Soon Mrs. Greenbaum is frying a chopped onion on the same pan, since rinsed clean, that she used for the carrot latkes (which have been flipped over and are draining on a plate, covered in paper towels). This time she’s using margarine—not Pam (no butter, remember, we’re cooking meat!), and she’s adding the carrots, celery, green pepper, and, the surprise ingredient: chopped Granny Smith apples! “I prefer the tartness, but you can use any kind of apples,” she says. “How unusual!” someone says. Mrs. Greenbaum adds a drop more water into the pot of chicken broth, throws in the chicken, the sauteed goodies, a can of diced tomatoes “with juice!” and a dash of flour, and lets it simmer a bit more, covered.

The crisps, removed from the oven, sit cooling on the countertop. The kosher salt she used is thick and granular, like hail. She passes the crisps around for people to take a nibble. “These are delicious!” says smiley-jumper lady. “And they keep well in a container,” adds Mrs. Greenbaum, “although Alvy gobbles them up so fast I have to hide them in the freezer if I want to keep any for company.”

The stew is boiling and Mrs. Greenbaum washes her hands and clears off some counter space for the rugelach. The ladies, perked up, proceed to bash the whole baking process.

“Once my kids were out of the house I stopped baking,” says jumper lady again.

“I agree. I always say, that’s what bakeries are for,” says one of the Magnificent Mile ladies.

“Do you not want to learn how to make rugelach?” asks Mrs. Greenbaum, noticeably wounded.

“Oh, please! Show us how you do them—I just don’t think I’ll make them at home.”

“I will,” says Ms. Yoga, who adds that she has two small kids at home and it’s something they can all do together—thereby proving the theory that only those with kids at home should bake. I bake, but I don’t have kids, so I don’t say anything—especially because I baked the most when my marriage was at its worst. I’ll never forget those late night baking disasters.

As if foreshadowing my doomed marriage, everything I whipped up never quite turned out. Like the maple sugar cookies I had such high hopes for, even hearing the applause as I kept impulsively adding ingredients. And later, when they came out of the oven raw, soggy and demoralized, I felt compelled to pull my ex away from his computer, where he would sit every evening, shutting me out. I remember watching as he poked the cookies and how he scowled when his fingers left a permanent indentation. “These are never going to bake!” he snapped. “What’s wrong with you? Why can’t you follow a recipe?”

When I pull myself out of my reverie I hear Mrs. Greenbaum confessing to the group that the rugelach recipe is her mother’s, with just a little finagling. She pulls out the Kitchen Aid mixer and measures the dry ingredients: flour and sugar, baking powder, baking soda, a pinch of salt. She sets it aside and then adds the sugar, eggs, and the vegetable oil into the mixer and beats until nice and light.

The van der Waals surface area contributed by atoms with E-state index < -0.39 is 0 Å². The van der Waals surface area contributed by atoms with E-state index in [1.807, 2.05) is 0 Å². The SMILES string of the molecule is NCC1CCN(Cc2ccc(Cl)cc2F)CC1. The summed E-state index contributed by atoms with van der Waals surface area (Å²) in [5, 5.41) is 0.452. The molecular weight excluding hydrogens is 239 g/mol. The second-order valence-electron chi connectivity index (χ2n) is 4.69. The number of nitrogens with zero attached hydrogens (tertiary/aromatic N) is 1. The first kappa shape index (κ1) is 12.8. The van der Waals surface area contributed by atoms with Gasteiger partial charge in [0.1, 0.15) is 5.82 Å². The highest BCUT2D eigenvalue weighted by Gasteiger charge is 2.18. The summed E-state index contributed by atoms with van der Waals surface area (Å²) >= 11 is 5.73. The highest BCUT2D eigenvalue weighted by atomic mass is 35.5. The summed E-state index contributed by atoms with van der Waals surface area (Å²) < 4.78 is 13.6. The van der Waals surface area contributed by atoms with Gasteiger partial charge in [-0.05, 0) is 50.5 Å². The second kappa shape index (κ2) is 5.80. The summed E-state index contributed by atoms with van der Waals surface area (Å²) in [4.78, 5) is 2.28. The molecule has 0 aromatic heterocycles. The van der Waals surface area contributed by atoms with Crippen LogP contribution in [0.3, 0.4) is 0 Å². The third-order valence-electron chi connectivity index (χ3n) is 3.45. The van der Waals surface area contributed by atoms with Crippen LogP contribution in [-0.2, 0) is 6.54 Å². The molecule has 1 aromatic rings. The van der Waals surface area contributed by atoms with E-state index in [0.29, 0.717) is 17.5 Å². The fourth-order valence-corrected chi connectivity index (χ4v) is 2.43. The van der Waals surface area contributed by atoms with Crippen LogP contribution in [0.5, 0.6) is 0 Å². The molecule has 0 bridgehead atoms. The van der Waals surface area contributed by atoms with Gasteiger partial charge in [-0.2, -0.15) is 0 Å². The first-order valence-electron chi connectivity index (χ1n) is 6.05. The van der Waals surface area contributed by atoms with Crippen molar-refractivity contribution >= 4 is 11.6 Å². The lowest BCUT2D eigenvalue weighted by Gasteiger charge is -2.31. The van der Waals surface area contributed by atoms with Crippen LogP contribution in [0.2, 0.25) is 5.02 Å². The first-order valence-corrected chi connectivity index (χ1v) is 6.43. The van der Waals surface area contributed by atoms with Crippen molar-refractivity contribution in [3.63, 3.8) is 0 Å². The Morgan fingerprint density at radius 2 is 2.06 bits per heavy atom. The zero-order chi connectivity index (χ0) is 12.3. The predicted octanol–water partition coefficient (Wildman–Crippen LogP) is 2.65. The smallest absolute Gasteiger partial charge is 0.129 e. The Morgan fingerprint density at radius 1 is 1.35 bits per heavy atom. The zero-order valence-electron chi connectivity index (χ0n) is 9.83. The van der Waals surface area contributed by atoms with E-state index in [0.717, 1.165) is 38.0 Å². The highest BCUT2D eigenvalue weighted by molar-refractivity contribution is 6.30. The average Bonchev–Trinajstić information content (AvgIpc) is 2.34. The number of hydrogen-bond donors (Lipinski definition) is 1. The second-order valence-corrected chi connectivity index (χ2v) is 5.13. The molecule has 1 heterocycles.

The dough is really basic, explains Mrs. Greenbaum, as she alternates the dry ingredients with the orange juice (a typical milk substitute to keep pastries pareve) into the mixing bowl. (The honest truth is if you’re going to bother baking rugelach, make the dairy recipe with the cream cheese dough, because it’s much better.) The dough formed, she makes a ball, puffs it with her hands—a baby’s tuchus!—and then flours the counter and takes out a rolling pin from a drawer. You know how it’s done? You roll the dough into a large circle, spread it with jam (this time, raspberry) sprinkle with whatever tidbits give you joy, in this case chopped nuts, currants (raisins are fine, of course!), chocolate chips, and here’s the daring feat: You pull out a pizza slicer and cut through all the accessories on top to form thin triangles. Then you roll the little triangles, crust to point, until you get pretty little crescents with just a hint of the sweet treats peeking out. Brush with a beaten egg and put it in the oven to bake.

Now what? I think. As if I needed to ask: We eat, of course!

Mrs. Greenbaum places all of the evening’s wares on the countertop: the Mulligatawny soup, the carrot-noodle pancakes, the rosemary crisps, and to the sweet smell of baking rugelach we line up at the card table in the back of the room to partake of its splendor. I join the feasting ladies and then heap my plate with goodies, like the hungry refugee I am.

Abigail Pickus is a writer living in Chicago. She works for Nextbook, a national project to promote Jewish literature, culture & ideas.